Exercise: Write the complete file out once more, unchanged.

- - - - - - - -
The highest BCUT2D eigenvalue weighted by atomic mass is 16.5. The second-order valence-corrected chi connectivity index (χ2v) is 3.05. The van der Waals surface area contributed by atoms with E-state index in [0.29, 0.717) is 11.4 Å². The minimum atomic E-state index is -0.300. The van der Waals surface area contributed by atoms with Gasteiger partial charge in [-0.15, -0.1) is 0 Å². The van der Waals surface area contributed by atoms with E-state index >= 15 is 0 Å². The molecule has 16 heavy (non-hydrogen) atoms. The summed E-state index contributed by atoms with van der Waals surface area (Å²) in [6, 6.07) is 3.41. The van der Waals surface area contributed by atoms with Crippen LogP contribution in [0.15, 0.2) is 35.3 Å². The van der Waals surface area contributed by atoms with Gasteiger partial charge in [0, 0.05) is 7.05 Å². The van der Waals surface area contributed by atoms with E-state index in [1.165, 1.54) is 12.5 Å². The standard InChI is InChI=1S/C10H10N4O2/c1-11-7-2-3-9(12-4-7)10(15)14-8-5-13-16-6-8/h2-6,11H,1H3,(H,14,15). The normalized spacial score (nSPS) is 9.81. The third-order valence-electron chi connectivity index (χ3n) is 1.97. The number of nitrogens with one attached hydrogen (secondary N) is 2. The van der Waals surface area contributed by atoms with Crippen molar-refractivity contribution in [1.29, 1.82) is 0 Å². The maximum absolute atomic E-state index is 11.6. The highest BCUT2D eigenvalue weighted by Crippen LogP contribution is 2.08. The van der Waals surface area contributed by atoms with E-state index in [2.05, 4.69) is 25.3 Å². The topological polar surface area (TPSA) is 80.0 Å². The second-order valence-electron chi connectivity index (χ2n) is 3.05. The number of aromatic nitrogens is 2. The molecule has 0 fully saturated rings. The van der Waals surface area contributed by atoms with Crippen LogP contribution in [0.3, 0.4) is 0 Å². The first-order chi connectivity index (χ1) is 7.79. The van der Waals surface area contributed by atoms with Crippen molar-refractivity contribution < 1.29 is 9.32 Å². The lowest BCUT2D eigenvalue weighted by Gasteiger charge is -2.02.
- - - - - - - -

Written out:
The highest BCUT2D eigenvalue weighted by atomic mass is 16.5. The second-order valence-corrected chi connectivity index (χ2v) is 3.05. The van der Waals surface area contributed by atoms with E-state index in [0.29, 0.717) is 11.4 Å². The minimum atomic E-state index is -0.300. The van der Waals surface area contributed by atoms with Gasteiger partial charge in [-0.15, -0.1) is 0 Å². The van der Waals surface area contributed by atoms with E-state index >= 15 is 0 Å². The molecule has 16 heavy (non-hydrogen) atoms. The summed E-state index contributed by atoms with van der Waals surface area (Å²) in [6, 6.07) is 3.41. The van der Waals surface area contributed by atoms with Crippen LogP contribution in [0.15, 0.2) is 35.3 Å². The van der Waals surface area contributed by atoms with Gasteiger partial charge in [0, 0.05) is 7.05 Å². The van der Waals surface area contributed by atoms with E-state index in [1.165, 1.54) is 12.5 Å². The standard InChI is InChI=1S/C10H10N4O2/c1-11-7-2-3-9(12-4-7)10(15)14-8-5-13-16-6-8/h2-6,11H,1H3,(H,14,15). The normalized spacial score (nSPS) is 9.81. The third-order valence-electron chi connectivity index (χ3n) is 1.97. The number of nitrogens with one attached hydrogen (secondary N) is 2. The van der Waals surface area contributed by atoms with Crippen molar-refractivity contribution in [1.29, 1.82) is 0 Å². The maximum absolute atomic E-state index is 11.6. The highest BCUT2D eigenvalue weighted by Crippen LogP contribution is 2.08. The van der Waals surface area contributed by atoms with E-state index in [2.05, 4.69) is 25.3 Å². The topological polar surface area (TPSA) is 80.0 Å². The second-order valence-electron chi connectivity index (χ2n) is 3.05. The number of aromatic nitrogens is 2. The molecule has 0 fully saturated rings. The van der Waals surface area contributed by atoms with Crippen LogP contribution in [0.3, 0.4) is 0 Å². The first-order chi connectivity index (χ1) is 7.79. The van der Waals surface area contributed by atoms with Crippen molar-refractivity contribution < 1.29 is 9.32 Å². The lowest BCUT2D eigenvalue weighted by Gasteiger charge is -2.02.